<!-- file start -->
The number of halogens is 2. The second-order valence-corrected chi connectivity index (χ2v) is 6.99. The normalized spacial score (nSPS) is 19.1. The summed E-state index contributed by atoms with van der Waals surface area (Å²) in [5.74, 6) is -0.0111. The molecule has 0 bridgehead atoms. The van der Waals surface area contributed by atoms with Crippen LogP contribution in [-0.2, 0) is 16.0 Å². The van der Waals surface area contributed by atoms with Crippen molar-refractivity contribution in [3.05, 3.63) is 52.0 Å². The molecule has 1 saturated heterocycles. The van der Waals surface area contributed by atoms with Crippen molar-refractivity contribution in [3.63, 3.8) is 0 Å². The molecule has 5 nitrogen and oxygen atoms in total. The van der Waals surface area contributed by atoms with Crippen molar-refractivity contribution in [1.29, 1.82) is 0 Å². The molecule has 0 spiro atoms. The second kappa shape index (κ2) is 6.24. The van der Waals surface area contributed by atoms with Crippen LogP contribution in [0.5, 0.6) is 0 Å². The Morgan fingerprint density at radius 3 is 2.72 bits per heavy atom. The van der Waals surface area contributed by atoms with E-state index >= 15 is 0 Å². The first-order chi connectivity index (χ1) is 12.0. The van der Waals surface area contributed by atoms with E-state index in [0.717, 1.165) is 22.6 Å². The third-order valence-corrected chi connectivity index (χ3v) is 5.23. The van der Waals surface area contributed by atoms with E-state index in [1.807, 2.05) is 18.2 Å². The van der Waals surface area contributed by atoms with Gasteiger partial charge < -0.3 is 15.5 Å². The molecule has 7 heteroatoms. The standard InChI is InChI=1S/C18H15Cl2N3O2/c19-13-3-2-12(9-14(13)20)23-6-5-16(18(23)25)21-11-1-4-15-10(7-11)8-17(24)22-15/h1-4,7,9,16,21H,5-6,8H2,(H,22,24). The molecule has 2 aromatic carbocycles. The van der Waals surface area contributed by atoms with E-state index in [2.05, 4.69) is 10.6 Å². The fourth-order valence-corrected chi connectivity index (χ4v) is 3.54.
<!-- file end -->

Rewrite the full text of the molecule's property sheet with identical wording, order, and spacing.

The number of halogens is 2. The second-order valence-corrected chi connectivity index (χ2v) is 6.99. The normalized spacial score (nSPS) is 19.1. The summed E-state index contributed by atoms with van der Waals surface area (Å²) in [5.74, 6) is -0.0111. The molecule has 0 bridgehead atoms. The van der Waals surface area contributed by atoms with Crippen LogP contribution in [-0.2, 0) is 16.0 Å². The van der Waals surface area contributed by atoms with Crippen molar-refractivity contribution in [3.05, 3.63) is 52.0 Å². The molecule has 1 saturated heterocycles. The van der Waals surface area contributed by atoms with Crippen molar-refractivity contribution in [3.63, 3.8) is 0 Å². The molecule has 5 nitrogen and oxygen atoms in total. The van der Waals surface area contributed by atoms with Crippen molar-refractivity contribution in [1.29, 1.82) is 0 Å². The molecule has 0 spiro atoms. The second kappa shape index (κ2) is 6.24. The van der Waals surface area contributed by atoms with Crippen LogP contribution in [0.5, 0.6) is 0 Å². The Morgan fingerprint density at radius 3 is 2.72 bits per heavy atom. The van der Waals surface area contributed by atoms with E-state index >= 15 is 0 Å². The first-order chi connectivity index (χ1) is 12.0. The van der Waals surface area contributed by atoms with E-state index in [0.717, 1.165) is 22.6 Å². The third-order valence-corrected chi connectivity index (χ3v) is 5.23. The van der Waals surface area contributed by atoms with E-state index in [1.807, 2.05) is 18.2 Å². The van der Waals surface area contributed by atoms with Gasteiger partial charge < -0.3 is 15.5 Å². The molecule has 7 heteroatoms. The standard InChI is InChI=1S/C18H15Cl2N3O2/c19-13-3-2-12(9-14(13)20)23-6-5-16(18(23)25)21-11-1-4-15-10(7-11)8-17(24)22-15/h1-4,7,9,16,21H,5-6,8H2,(H,22,24). The molecule has 2 aromatic carbocycles. The van der Waals surface area contributed by atoms with E-state index in [2.05, 4.69) is 10.6 Å². The fourth-order valence-corrected chi connectivity index (χ4v) is 3.54.